Attorneys, Clients, Constructive Knowledge, and Malicious Prosecution

Neil BardackPosted by on Jul 20, 2020 in Anti-SLAPP, Appellate Practice, California Supreme Court

The recent Court of Appeal decision in Roche v. Hyde, Nos. A150459, A1500462 (filed 6/30/20), though unpublished, presents a cautionary tale for lawyers and clients. The case arises out of sale of a winery in Sonoma County by Roche (“Seller”) to Ram’s Gate, LLC (“Buyer”). The focus of the fraud and misrepresentation claims by the Buyer was Seller’s failure to disclose a seismic report that showed an active fault line under a building pad. Seller maintained the report had been delivered to the attorney for a predecessor entity of Buyer (these entities had common ownership and the same attorney, Hyde), in a previous attempt to buy the winery.

After discovering the seismic issues impacting Buyer’s construction plans, Buyer sued for breach of contract, fraud and negligence, alleging the non-disclosure of the seismic fault. After protracted discovery to obtain Buyer’s files and those of its attorney Hyde to prove prior knowledge of the seismic facts, resulting in multiple court orders to produce requested documents, Buyer dismissed its case without prejudice to avoid court ordered discovery sanctions and also agreed to pay Seller’s attorney’s fees and costs.  End of story? 

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Summary Judgment & Hearsay Objections: Viable Since Sweetwater?

Gary A. WattPosted by on May 8, 2020 in Anti-SLAPP, California Supreme Court

In Sweetwater Union High School Dist. v. Gilbane Building Co. (2019) 6 Cal.5th 931, the California Supreme Court examined evidence burdens in the context of the anti-SLAPP statute. Despite resolving anti-SLAPP issues, the opinion has serious implications for summary judgment motions that may not be obvious.

In resolving anti-SLAPP issues, Sweetwater analogized to summary judgment motions. In the anti-SLAPP context, once protected activity has been demonstrated, courts are to accept the opposing party’s evidence as true, and see whether the moving party has nonetheless defeated the opposing party’s showing “as a matter of law.” It doesn’t just sound like summary judgment, the Sweetwater Court expressly described the minimal merit prong of an anti-SLAPP motion as a “summary-judgment-like procedure.”

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Federal Anti-SLAPP Law Year in Review – 2019 Roundup

Josephine Mason PetrickPosted by on Mar 31, 2020 in 9th Circuit, Anti-SLAPP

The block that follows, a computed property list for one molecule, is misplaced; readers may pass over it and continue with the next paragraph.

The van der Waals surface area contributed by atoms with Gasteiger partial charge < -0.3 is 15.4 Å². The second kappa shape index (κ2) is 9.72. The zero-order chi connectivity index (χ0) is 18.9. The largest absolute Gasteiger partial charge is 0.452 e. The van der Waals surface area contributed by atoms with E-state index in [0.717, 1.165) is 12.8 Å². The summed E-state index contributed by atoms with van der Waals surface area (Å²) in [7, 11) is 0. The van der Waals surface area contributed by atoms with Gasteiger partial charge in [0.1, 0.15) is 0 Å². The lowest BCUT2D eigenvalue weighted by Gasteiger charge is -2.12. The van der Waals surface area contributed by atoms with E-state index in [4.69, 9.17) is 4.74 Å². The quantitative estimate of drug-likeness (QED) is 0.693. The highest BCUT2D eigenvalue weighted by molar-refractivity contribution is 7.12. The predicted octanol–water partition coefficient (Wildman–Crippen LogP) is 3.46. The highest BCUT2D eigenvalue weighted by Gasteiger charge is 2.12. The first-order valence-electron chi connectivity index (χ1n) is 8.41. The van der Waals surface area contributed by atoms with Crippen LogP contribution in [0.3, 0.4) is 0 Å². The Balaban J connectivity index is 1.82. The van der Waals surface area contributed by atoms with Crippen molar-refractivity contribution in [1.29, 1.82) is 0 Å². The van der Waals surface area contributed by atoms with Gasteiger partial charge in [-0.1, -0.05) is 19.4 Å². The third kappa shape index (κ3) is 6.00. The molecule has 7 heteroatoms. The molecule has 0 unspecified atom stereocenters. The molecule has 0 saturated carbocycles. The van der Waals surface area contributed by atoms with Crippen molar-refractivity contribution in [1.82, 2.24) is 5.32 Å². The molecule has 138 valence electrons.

By Josephine Petrick & Breana Burgos

2019 was another active year for federal appellate anti-SLAPP opinions. Most notably, the circuit split deepened over whether state anti-SLAPP laws even apply in federal court.

Despite an earlier trend of federal courts applying state anti-SLAPP laws under Erie, recent decisions may reflect a new trend toward limiting or even eradicating the application of state anti-SLAPP laws in federal court—even in the Ninth Circuit.  Given the current robust circuit split and many intracircuit tensions discussed below, this is an issue that the U.S. Supreme Court or en banc circuit courts may be called on to resolve in the months and years to come.  These developments are a further testament as to why Congress should consider enacting a federal anti-SLAPP law.  Here’s an overview of the current circuit split and recent developments in 2019.

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Anti-SLAPP Motions: Use It or Lose It

Gary A. WattPosted by on Sep 18, 2018 in Anti-SLAPP, California Supreme Court

A recent California Supreme Court decision resolved the issue of what claims can be subject to a Code of Civil Procedure section 425.16 special motion to strike attacking an amended complaint. (Newport Harbor Ventures, LLC v. Morris Cerullo World Evangelism (2018) 4 Cal.5th 637.) Specifically, the issue was whether an anti-SLAPP motion attacking an amended complaint could challenge claims already present in earlier versions of the complaint. The Court answered “no.”

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Will California’s Anti-SLAPP Statute Survive?

Gary A. WattPosted by on May 24, 2018 in 9th Circuit, Anti-SLAPP

While Code of Civil Procedure section 425.16 is alive and well in state courts, the statute may be on its way out in federal diversity cases in the Ninth Circuit. A very recent opinion from that court calls for en banc review, ostensibly to rule that no immediate appeal is available from the denial of an anti-SLAPP motion. But as anyone familiar with the Ninth Circuit’s treatment of California’s anti-SLAPP statute knows, there is a movement afoot to rule that this creature of state procedure has no place at all in federal court. Will California’s anti-SLAPP statute survive?

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Anti-SLAPP Motions in Federal Court

Gary A. WattPosted by on Jan 31, 2018 in 9th Circuit, Anti-SLAPP

The ability to launch a preemptive strike against suits attacking speech or petitioning rights shouldn’t depend on which federal circuit has jurisdiction over the district court action. Yet that is how it stands right now when it comes to state law anti-SLAPP statutes deployed in federal diversity actions. At some point the United States Supreme Court will need to resolve the circuit split.

As it stands, the First, Fifth, and Ninth Circuits have allowed anti-SLAPP motions to be brought in federal court. The D.C. Circuit, however, has rejected them. The remainder of the circuits have not yet weighed in, leaving the district courts below them to decide the issue in the first instance. This could mean that a defendant is stripped of anti-SLAPP protection if an action is filed in federal court.

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